The Blue Book
by A.L. Kennedy
Little A / New Harvest, March 2013
352 pages / $25 Buy from Amazon
In a New Yorker essay titled, “Everything Is Fiction,” Irish author Keith Ridgway persuasively argues that, well, everything is fiction:
Transparency is ironically pivotal to A.L. Kennedy’s latest novel, The Blue Book, a work riddled with deception. Its two main characters, Beth and Arthur, are scam artists guilty of conning people into believing they can contact the dead. As if to counterbalance the lies, codes, games, and fraud laced throughout the novel, Kennedy tells readers from the outset—in a direct address—that, here, this is a book, “your book.” She goes on to write, “It moves for you, this book, and it will always show you all it can.” The wild, wonderful sense follows that nothing is held back—not by the characters or by Kennedy. Kennedy is like a magician revealing the how of her tricks, but also insisting on the why and the nonetheless magic:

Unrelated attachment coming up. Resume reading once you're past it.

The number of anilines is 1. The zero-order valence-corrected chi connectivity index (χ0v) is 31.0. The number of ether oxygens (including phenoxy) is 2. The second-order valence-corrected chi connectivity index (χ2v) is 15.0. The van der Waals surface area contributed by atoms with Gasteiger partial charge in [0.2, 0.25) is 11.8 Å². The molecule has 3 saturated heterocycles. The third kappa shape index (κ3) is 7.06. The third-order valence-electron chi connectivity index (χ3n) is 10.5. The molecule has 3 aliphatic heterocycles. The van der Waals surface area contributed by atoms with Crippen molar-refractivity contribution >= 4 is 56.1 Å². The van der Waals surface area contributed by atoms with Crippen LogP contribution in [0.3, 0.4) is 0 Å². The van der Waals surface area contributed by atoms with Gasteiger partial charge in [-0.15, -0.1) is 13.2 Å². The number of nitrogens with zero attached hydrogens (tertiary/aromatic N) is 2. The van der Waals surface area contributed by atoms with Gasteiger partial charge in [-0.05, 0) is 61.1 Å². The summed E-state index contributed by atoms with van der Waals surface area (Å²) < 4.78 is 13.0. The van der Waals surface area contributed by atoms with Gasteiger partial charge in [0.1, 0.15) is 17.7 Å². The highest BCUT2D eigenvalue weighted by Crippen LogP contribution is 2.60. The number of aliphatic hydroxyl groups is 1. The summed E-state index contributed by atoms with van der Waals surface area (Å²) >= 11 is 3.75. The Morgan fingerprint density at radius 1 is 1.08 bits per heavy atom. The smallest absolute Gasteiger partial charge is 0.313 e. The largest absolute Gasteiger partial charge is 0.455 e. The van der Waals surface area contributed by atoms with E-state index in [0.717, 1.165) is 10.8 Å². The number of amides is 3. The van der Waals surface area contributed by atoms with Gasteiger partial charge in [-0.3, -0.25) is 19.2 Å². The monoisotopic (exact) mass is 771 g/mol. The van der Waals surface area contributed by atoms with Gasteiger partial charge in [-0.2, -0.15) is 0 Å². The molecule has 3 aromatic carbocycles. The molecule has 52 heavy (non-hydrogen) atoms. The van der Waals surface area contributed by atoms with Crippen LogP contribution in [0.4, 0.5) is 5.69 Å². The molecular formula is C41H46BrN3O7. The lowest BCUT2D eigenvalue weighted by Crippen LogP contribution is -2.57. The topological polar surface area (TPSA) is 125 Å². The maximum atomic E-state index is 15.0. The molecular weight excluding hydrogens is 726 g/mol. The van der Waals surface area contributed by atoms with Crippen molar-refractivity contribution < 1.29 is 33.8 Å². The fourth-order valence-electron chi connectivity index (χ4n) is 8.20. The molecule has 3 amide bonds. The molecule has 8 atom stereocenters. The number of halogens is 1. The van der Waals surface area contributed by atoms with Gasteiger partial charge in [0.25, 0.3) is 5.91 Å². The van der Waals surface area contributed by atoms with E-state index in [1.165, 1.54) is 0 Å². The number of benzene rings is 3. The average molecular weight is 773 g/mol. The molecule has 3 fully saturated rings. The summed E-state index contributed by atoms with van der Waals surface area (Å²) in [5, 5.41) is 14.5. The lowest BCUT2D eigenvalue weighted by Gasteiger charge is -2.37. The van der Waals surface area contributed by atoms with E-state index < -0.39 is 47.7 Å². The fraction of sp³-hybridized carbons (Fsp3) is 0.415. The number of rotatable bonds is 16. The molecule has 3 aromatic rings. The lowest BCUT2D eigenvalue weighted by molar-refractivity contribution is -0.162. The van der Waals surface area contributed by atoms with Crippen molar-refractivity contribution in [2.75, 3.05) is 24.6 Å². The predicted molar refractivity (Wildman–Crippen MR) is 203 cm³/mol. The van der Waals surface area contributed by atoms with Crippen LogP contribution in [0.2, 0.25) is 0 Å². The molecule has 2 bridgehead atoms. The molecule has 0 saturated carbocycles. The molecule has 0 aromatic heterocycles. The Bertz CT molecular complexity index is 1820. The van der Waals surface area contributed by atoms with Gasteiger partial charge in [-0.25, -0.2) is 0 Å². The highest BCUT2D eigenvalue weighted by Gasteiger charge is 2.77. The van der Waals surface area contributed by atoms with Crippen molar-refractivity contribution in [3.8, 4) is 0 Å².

All fucking stories: what makes us nice, what makes us talk, what lets us recognize ourselves, touch others, be touched ourselves, trust loves—the fucking stories.
And they’re what works the magic: the hard-core, bone-deep, fingers in your pages and wearing your skin and fucking you magic—that magic. Inside and out.
June 24th, 2013 / 11:00 am